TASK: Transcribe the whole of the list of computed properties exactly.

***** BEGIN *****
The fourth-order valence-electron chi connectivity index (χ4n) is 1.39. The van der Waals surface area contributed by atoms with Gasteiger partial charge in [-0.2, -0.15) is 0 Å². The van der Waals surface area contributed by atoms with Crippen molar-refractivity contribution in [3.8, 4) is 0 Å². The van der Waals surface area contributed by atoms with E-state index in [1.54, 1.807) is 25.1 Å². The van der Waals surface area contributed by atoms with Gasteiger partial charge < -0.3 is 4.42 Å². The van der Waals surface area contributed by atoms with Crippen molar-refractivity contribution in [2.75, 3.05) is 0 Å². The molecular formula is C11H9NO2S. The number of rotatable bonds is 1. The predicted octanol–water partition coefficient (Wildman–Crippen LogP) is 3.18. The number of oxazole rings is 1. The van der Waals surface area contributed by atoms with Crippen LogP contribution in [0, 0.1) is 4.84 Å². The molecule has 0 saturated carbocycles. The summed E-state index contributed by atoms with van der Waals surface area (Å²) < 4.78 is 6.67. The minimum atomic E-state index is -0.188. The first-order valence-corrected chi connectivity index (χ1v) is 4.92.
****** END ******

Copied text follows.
The fourth-order valence-electron chi connectivity index (χ4n) is 1.39. The van der Waals surface area contributed by atoms with Gasteiger partial charge in [-0.2, -0.15) is 0 Å². The van der Waals surface area contributed by atoms with Crippen molar-refractivity contribution in [3.8, 4) is 0 Å². The van der Waals surface area contributed by atoms with E-state index in [1.54, 1.807) is 25.1 Å². The van der Waals surface area contributed by atoms with Gasteiger partial charge < -0.3 is 4.42 Å². The van der Waals surface area contributed by atoms with Crippen molar-refractivity contribution in [2.75, 3.05) is 0 Å². The molecular formula is C11H9NO2S. The number of rotatable bonds is 1. The predicted octanol–water partition coefficient (Wildman–Crippen LogP) is 3.18. The number of oxazole rings is 1. The van der Waals surface area contributed by atoms with Crippen LogP contribution in [0, 0.1) is 4.84 Å². The molecule has 0 saturated carbocycles. The summed E-state index contributed by atoms with van der Waals surface area (Å²) < 4.78 is 6.67. The minimum atomic E-state index is -0.188. The first-order valence-corrected chi connectivity index (χ1v) is 4.92.